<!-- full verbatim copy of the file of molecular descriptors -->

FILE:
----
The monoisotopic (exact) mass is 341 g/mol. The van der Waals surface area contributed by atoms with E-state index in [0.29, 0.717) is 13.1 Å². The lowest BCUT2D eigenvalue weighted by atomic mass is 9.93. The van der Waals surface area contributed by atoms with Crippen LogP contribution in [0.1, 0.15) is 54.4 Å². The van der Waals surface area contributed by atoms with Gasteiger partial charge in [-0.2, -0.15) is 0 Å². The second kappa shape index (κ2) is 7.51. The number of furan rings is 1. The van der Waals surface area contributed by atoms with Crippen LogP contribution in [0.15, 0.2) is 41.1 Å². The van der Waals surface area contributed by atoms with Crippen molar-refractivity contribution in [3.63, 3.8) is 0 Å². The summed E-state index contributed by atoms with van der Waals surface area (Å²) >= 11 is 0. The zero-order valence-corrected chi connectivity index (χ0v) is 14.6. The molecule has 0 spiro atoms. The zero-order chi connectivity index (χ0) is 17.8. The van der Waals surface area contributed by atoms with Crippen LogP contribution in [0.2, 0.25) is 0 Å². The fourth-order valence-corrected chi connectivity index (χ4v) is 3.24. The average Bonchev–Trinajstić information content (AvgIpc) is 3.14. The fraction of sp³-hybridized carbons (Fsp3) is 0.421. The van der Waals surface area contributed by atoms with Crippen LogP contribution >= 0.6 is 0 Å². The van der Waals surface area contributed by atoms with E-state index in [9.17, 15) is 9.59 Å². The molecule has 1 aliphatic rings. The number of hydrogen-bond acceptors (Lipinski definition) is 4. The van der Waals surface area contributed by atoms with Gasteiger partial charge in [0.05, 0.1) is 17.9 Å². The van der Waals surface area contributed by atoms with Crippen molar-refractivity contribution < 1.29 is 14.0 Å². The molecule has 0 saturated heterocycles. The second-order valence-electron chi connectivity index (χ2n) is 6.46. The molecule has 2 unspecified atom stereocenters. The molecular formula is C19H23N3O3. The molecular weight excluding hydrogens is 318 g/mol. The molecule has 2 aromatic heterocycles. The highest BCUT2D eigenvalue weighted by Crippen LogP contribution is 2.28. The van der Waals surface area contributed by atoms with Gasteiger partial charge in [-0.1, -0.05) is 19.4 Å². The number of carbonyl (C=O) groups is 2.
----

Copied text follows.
The monoisotopic (exact) mass is 341 g/mol. The van der Waals surface area contributed by atoms with E-state index in [0.29, 0.717) is 13.1 Å². The lowest BCUT2D eigenvalue weighted by atomic mass is 9.93. The van der Waals surface area contributed by atoms with Crippen LogP contribution in [0.1, 0.15) is 54.4 Å². The van der Waals surface area contributed by atoms with Gasteiger partial charge in [-0.2, -0.15) is 0 Å². The second kappa shape index (κ2) is 7.51. The number of furan rings is 1. The van der Waals surface area contributed by atoms with Crippen LogP contribution in [0.15, 0.2) is 41.1 Å². The van der Waals surface area contributed by atoms with Crippen molar-refractivity contribution in [3.63, 3.8) is 0 Å². The summed E-state index contributed by atoms with van der Waals surface area (Å²) >= 11 is 0. The zero-order valence-corrected chi connectivity index (χ0v) is 14.6. The molecule has 0 spiro atoms. The zero-order chi connectivity index (χ0) is 17.8. The van der Waals surface area contributed by atoms with Crippen LogP contribution in [0.2, 0.25) is 0 Å². The fourth-order valence-corrected chi connectivity index (χ4v) is 3.24. The average Bonchev–Trinajstić information content (AvgIpc) is 3.14. The fraction of sp³-hybridized carbons (Fsp3) is 0.421. The van der Waals surface area contributed by atoms with Crippen LogP contribution >= 0.6 is 0 Å². The van der Waals surface area contributed by atoms with E-state index in [9.17, 15) is 9.59 Å². The molecule has 1 aliphatic rings. The number of hydrogen-bond acceptors (Lipinski definition) is 4. The van der Waals surface area contributed by atoms with Gasteiger partial charge in [0.05, 0.1) is 17.9 Å². The van der Waals surface area contributed by atoms with Crippen molar-refractivity contribution < 1.29 is 14.0 Å². The molecule has 0 saturated heterocycles. The second-order valence-electron chi connectivity index (χ2n) is 6.46. The molecule has 2 unspecified atom stereocenters. The molecular formula is C19H23N3O3. The molecular weight excluding hydrogens is 318 g/mol. The molecule has 2 aromatic heterocycles. The highest BCUT2D eigenvalue weighted by Crippen LogP contribution is 2.28. The van der Waals surface area contributed by atoms with Gasteiger partial charge in [-0.1, -0.05) is 19.4 Å². The number of carbonyl (C=O) groups is 2.